Here’s a new site I created to answer some of the most common questions about the logistics of walking the Camino: Camino tips
March of 2018
I’ll be headed to Japan to walk on the Nakasendo Way. You can find the blog here: tangonomadjpn.wordpress.com
I’m headed out tomorrow to Paris, Geneva and then to Chamonix to do the Tour du Mont Blanc. This is a 170km walk, counterclockwise around Mont Blanc. It involves gaining and losing approximately 33,000 feet of altitude! If you’d like to follow along, the blog will be at Tangonomadtmb.wordpress.com.
Here’s my Vietnam blog: https://tangonomadvnm.wordpress.com
Here’s my riding a bicycle across Normandy, France Blog: https://tangonomadvelo.wordpress.com
Got into Madrid after a long train ride from Bilbao yesterday. Left Bilbao around 9:30am and got in around 2:40pm. Amazing, though, train travel doesn’t leave you feeling wiped out like air travel. I checked into the Hostal Persal, which was a bit of a rude awakening after the fancy Carlton in Bilbao. Basic room, two twins, nothing on the walls, but aggressively clean. Well located and two nights are cheaper than one at the other place. Went to my favorite Mercado de San Miguel for lunch. It has a huge market of tapas and you just walk around and buy little nibbles. Lots of fun. Madrid also has Celiacoso, a Gluten free bakery that is a pleasant place to hang out. Did a round of tapas crawling with Nancy Reynolds from The Camino Experience and then called it a night. Today, I got to the Prado, managed to dodge the line by using my ipad to buy a ticket online while waiting. As I got in the museum, a lady approached me an offered me a guided tour. I decided to do it and was glad I did. In an hour she took me to the most important paintings and explained the history and what to look for. Really worth it. Goya, Velasquez, Tintoretto, Rubens, Greco, Bosch. Wow, what a place. Checked in for my flight, or at least partially since I got a KLM boarding pass but not a Delta one. Oh well, sort that out tomorrrow. Airport bus from Plaza Cibeles to the airport is 5E. Always a mixture of emotions returning from these kind of trips. I’m acutely aware that Europe gets lots of things right, that we don’t even perceive that we are missing. Also notice things they clearly don’t get right, for instance full fluorescent restroom style lighting in fancy restaurants. Wine and food prices seem quite reasonable to outright inexpensive compared to the USA. Lots more people smoke cigarettes here, and any outdoor terrace or restaurant is considered fair game. Spain, at least, seems to have plenty of public restrooms, and you don’t see a lot of homeless people as compared to Seattle, SF or Honolulu.
Bilbao, day two.
Got up at a reasonable hour and headed to the Guggenheim so I’d be there just before it opened. It’s a short walk for where I’m staying and I found a cafe that would make me some breakfast “Sin Gluten.” The building for the museum is spectacular, but I literally saw almost nothing of any real interest within it. I admit that I’ve seen the Jeff Koons stuff before in Versaille, so that wasn’t new to me. Do I really need to travel to Spain to see a bunch of vacuum cleaners mounted on the wall? Basketballs floating in half full aquarium? (I’m not kidding, Koons must be laughing really hard) The Basquiat stuff seem to consist mainly of pictures of the artist defacing things with graffiti in New York in the ’80s. Ughhh. The ground floor had artistically laid out rusted metal. Come on folks, this is supposed to be one of the premier museums in the world, the building shouldn’t completely overshadow the art. Oh well. Took the Euskotran as far as it went in one direction, and then back to the central market. After much walking around and a few pintxos, I picked a place for a nice prix fixe lunch. After lunch, climbed massive amounts of steps to the Virgen del Begona church, which was locked up tight. Back down to Plaza nueva for a glass of wine and some blog work. Tomorrow I have a 6 hour train ride to Madrid, somehow way more pleasant and easy than the equivalent airplane ride.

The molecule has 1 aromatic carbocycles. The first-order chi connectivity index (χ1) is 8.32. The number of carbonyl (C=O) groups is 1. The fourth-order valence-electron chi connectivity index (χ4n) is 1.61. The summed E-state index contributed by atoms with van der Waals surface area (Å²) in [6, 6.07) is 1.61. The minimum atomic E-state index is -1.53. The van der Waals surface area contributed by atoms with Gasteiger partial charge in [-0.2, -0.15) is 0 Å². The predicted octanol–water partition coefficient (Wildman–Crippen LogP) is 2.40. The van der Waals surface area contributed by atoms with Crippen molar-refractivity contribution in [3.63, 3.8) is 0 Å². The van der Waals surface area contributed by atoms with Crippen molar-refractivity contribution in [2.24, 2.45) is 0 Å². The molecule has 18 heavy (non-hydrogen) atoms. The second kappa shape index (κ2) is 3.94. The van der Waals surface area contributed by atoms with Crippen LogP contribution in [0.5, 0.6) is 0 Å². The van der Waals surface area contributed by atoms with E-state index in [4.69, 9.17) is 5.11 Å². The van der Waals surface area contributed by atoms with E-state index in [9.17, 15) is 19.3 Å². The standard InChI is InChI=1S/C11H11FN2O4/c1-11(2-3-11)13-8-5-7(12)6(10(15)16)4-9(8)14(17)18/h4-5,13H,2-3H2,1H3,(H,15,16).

Yesterday ended up being a long train ride. Because there was some kind of rolling strike I booked as 2 different tickets. That worked in my favor in that I had 3 hours in Burgos, a town I’ve been to twice before. I hopped a bus into town and went to my favorite restaurant, just in time for a late lunch. After a delicious lunch I had time to stroll around before taking the same bus back to the train station and another 3 hours to Bilbao. Bilbao was very booked up as was San Sebastian, and I ended up booking into a fancier hotel than I would normally choose. Have to say it’s nice! Firm bed, decent air handling and best of all, lots of space and FAST wifi! I got up in time to do the morning walking tour offered by the local TI. After that checked out the local market, which happens on Saturday mornings. Then tracked down some lunch in the old town district, and took the funicular to the top of town. Tomorrow will go to the Guggenheim. Last night’s attempt to go tango turned into the usual out of town, go to the address listed, show it to everyone, never heard of it affair. This was slightly unusual in that I didn’t even see an appropriate space. Oh well… So, Bilbao is pretty much the home of Pintxos and so they distinguish them from tapas. Here’s the word I got: With tapas, they are generally given free with a drink, whereas a Pintxo is charged for separately. A Pintxo generally has a toothpick holding it together, and can be a fairly elaborate construction of various items. In the old days a tapas was often served as a cover on a glass of wine, whereas a pinxto is usually a skewer of some sort.
Side note: Picture above was of Emi and Ian whom I shared dinner with in Samos. We all had the same instinct, which was to find the best restaurant in town and have a great meal. That involved walking to the end of town, but it was worth it. Ian and I took turns choosing wine, and we had a nice mixture of food. I heard about 3 days later that he had passed away. I don’t know anymore details, but, he had walked the Camino many times and was well liked. Remember life is short, don’t wait too long to try things, do things or follow your calling!